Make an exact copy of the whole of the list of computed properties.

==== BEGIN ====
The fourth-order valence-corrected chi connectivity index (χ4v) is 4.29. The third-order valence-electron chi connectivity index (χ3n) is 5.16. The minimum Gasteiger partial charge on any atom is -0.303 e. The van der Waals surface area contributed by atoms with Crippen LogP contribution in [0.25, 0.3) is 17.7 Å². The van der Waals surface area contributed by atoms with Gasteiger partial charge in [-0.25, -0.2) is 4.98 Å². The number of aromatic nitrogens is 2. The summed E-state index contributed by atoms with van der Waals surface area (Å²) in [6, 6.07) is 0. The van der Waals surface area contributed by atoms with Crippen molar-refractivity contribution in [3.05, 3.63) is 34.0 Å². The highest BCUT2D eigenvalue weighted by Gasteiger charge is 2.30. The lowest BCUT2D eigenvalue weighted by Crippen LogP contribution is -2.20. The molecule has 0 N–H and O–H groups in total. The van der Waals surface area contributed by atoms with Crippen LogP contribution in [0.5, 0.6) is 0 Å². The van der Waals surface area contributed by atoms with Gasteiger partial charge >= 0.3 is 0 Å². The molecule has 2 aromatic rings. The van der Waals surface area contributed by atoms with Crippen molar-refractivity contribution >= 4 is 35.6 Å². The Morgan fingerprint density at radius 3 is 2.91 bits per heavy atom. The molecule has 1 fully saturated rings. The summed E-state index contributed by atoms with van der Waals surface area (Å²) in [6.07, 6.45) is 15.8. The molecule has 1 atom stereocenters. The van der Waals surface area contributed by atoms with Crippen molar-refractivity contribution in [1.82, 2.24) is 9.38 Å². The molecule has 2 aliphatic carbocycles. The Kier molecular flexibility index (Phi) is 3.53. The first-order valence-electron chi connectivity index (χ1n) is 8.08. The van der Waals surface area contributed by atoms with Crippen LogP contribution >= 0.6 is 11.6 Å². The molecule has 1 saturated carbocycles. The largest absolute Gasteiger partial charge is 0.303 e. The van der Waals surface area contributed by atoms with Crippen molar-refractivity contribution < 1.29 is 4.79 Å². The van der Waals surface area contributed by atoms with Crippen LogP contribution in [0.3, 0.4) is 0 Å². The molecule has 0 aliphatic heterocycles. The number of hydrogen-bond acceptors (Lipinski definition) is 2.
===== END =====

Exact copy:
The fourth-order valence-corrected chi connectivity index (χ4v) is 4.29. The third-order valence-electron chi connectivity index (χ3n) is 5.16. The minimum Gasteiger partial charge on any atom is -0.303 e. The van der Waals surface area contributed by atoms with Crippen LogP contribution in [0.25, 0.3) is 17.7 Å². The van der Waals surface area contributed by atoms with Gasteiger partial charge in [-0.25, -0.2) is 4.98 Å². The number of aromatic nitrogens is 2. The summed E-state index contributed by atoms with van der Waals surface area (Å²) in [6, 6.07) is 0. The van der Waals surface area contributed by atoms with Crippen molar-refractivity contribution in [3.05, 3.63) is 34.0 Å². The highest BCUT2D eigenvalue weighted by Gasteiger charge is 2.30. The lowest BCUT2D eigenvalue weighted by Crippen LogP contribution is -2.20. The molecule has 0 N–H and O–H groups in total. The van der Waals surface area contributed by atoms with Crippen LogP contribution in [0.5, 0.6) is 0 Å². The van der Waals surface area contributed by atoms with Gasteiger partial charge >= 0.3 is 0 Å². The molecule has 2 aromatic rings. The van der Waals surface area contributed by atoms with Crippen molar-refractivity contribution >= 4 is 35.6 Å². The Morgan fingerprint density at radius 3 is 2.91 bits per heavy atom. The molecule has 1 fully saturated rings. The summed E-state index contributed by atoms with van der Waals surface area (Å²) in [6.07, 6.45) is 15.8. The molecule has 1 atom stereocenters. The van der Waals surface area contributed by atoms with Crippen molar-refractivity contribution in [1.82, 2.24) is 9.38 Å². The molecule has 2 aliphatic carbocycles. The Kier molecular flexibility index (Phi) is 3.53. The first-order valence-electron chi connectivity index (χ1n) is 8.08. The van der Waals surface area contributed by atoms with Crippen LogP contribution >= 0.6 is 11.6 Å². The molecule has 1 saturated carbocycles. The largest absolute Gasteiger partial charge is 0.303 e. The van der Waals surface area contributed by atoms with Crippen molar-refractivity contribution < 1.29 is 4.79 Å². The van der Waals surface area contributed by atoms with Crippen LogP contribution in [0.3, 0.4) is 0 Å². The molecule has 0 aliphatic heterocycles. The number of hydrogen-bond acceptors (Lipinski definition) is 2.